She told me that she would investigate, but warned that I would lose any future opportunity if the pilot confirmed that the flight took place. I had already told her it was a beautiful day and this only served to frustrate me further, though I bit my lip and just asked her not to tell me all the things I should have done, but to tell me what she was going to do about it. She said she would call back the same day and I gave her two numbers for this, asking her to leave a message at my home number if she couldn't get through on the mobile (I had by now gone out for the day to cheer up). By now, I was not surprised that when I got home there was no message. (Sixth failure).


Will they get back to me? Experience says no, and my faith in Virgin Balloon Flights has so completely shaken, I am writing directly to you.


I have wondered if any of it was my fault. The service representative told me that there was indication of times in the brochure, which I later found to be true. But consider the customer journey here. I read the booklet last Christmas, but when booking the flight only referred to the letter enclosed with the booklet and the information I saw online and received in the subsequent email. In no place along this recent route was there any indication of actual or potential flight times.


In 'Business Stripped Bare' you state as your proposition that 'we offer our customers a Virgin experience, and we make sure that this Virgin experience is a substantial and consistent one, across all sectors of our business'. I believe you. I believe this is what you intend, and that my experience with Virgin Balloon Flights is an exception. I will ask three things of you to demonstrate this:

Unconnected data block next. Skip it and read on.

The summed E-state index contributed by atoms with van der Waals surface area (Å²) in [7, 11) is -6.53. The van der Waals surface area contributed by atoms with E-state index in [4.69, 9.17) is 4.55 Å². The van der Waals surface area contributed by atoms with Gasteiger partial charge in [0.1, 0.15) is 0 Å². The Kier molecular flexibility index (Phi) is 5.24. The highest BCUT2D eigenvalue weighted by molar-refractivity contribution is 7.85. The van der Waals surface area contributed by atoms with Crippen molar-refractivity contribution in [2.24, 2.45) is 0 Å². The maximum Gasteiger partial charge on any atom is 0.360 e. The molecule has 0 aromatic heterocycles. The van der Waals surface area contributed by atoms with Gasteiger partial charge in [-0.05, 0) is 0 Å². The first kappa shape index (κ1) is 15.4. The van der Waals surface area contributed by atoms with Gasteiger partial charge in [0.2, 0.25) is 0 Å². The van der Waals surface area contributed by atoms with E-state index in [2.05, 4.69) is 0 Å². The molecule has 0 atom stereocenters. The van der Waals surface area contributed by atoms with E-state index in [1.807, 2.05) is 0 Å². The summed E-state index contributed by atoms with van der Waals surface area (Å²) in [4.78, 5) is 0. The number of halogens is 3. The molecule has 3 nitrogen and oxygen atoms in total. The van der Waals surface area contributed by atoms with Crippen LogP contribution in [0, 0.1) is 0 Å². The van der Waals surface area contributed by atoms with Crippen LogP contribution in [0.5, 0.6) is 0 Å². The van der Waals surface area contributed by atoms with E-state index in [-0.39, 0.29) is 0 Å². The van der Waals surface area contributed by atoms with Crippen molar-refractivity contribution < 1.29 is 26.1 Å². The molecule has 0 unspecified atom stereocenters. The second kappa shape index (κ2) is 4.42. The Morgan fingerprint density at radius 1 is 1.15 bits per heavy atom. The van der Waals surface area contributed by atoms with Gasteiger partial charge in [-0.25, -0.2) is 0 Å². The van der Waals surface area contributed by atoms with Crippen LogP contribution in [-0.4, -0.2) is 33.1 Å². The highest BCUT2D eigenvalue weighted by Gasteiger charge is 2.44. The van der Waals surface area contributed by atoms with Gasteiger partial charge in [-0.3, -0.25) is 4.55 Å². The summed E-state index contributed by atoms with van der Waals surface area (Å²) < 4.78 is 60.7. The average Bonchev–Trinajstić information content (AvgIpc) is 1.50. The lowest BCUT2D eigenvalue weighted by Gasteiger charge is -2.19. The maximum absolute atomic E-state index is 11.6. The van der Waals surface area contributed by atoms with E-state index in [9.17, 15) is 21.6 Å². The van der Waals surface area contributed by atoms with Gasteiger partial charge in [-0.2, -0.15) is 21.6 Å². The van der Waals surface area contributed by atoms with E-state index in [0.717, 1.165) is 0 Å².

1. That I get the sunny flight that my wife intended for me.
  2. That you fix the failures listed, so others will not suffer likewise.
  3. That you fix the system that led to these failures.


In this, I would ask that your service representatives are not punished, but that they are properly trained in handling unhappy customers. I would also suggest that you do a detailed process review, examining in detail the customer's experiential journey, particularly when things go wrong. Customer experience design is critical for many modern businesses, along with the process, technology and organisation that create this. As a core element of your brand, I do hope you have a strong and deep competence in this area.


Many thanks for you kind consideration and I await your response with interest,

 


Coda

Virgin did a decent recovery, which is good. I didn't speak to Richard Branson but I think it was someone high-up, who called to thank me for my suggestions, saying they agreed with many of these and would be implementing them. And of course I would have my balloon flight reinstated.

My faith in Virgin is thus restored. It doesn't take much to recover a customer, even a very unhappy one. All you need to do is show that you care, listen intelligently, and do the right thing.